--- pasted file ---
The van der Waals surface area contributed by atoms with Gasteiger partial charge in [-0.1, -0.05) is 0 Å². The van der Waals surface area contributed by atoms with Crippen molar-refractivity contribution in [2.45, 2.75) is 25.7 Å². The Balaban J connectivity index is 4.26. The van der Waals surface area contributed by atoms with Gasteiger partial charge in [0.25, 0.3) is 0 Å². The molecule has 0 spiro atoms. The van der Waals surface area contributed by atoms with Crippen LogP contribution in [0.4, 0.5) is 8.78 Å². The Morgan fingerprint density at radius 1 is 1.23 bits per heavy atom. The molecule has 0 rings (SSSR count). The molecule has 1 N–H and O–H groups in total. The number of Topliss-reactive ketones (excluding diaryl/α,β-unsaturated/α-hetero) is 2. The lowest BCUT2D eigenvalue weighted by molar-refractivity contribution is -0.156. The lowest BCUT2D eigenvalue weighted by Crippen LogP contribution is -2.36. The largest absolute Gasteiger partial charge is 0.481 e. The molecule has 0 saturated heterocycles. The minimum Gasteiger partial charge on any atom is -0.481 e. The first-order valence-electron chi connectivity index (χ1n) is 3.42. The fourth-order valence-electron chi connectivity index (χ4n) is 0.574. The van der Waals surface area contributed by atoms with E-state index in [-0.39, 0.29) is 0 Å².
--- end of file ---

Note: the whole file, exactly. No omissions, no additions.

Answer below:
The van der Waals surface area contributed by atoms with Gasteiger partial charge in [-0.1, -0.05) is 0 Å². The van der Waals surface area contributed by atoms with Crippen molar-refractivity contribution in [2.45, 2.75) is 25.7 Å². The Balaban J connectivity index is 4.26. The van der Waals surface area contributed by atoms with Gasteiger partial charge in [0.25, 0.3) is 0 Å². The molecule has 0 spiro atoms. The van der Waals surface area contributed by atoms with Crippen LogP contribution in [0.4, 0.5) is 8.78 Å². The Morgan fingerprint density at radius 1 is 1.23 bits per heavy atom. The molecule has 0 rings (SSSR count). The molecule has 1 N–H and O–H groups in total. The number of Topliss-reactive ketones (excluding diaryl/α,β-unsaturated/α-hetero) is 2. The lowest BCUT2D eigenvalue weighted by molar-refractivity contribution is -0.156. The lowest BCUT2D eigenvalue weighted by Crippen LogP contribution is -2.36. The largest absolute Gasteiger partial charge is 0.481 e. The molecule has 0 saturated heterocycles. The minimum Gasteiger partial charge on any atom is -0.481 e. The first-order valence-electron chi connectivity index (χ1n) is 3.42. The fourth-order valence-electron chi connectivity index (χ4n) is 0.574. The van der Waals surface area contributed by atoms with E-state index in [-0.39, 0.29) is 0 Å².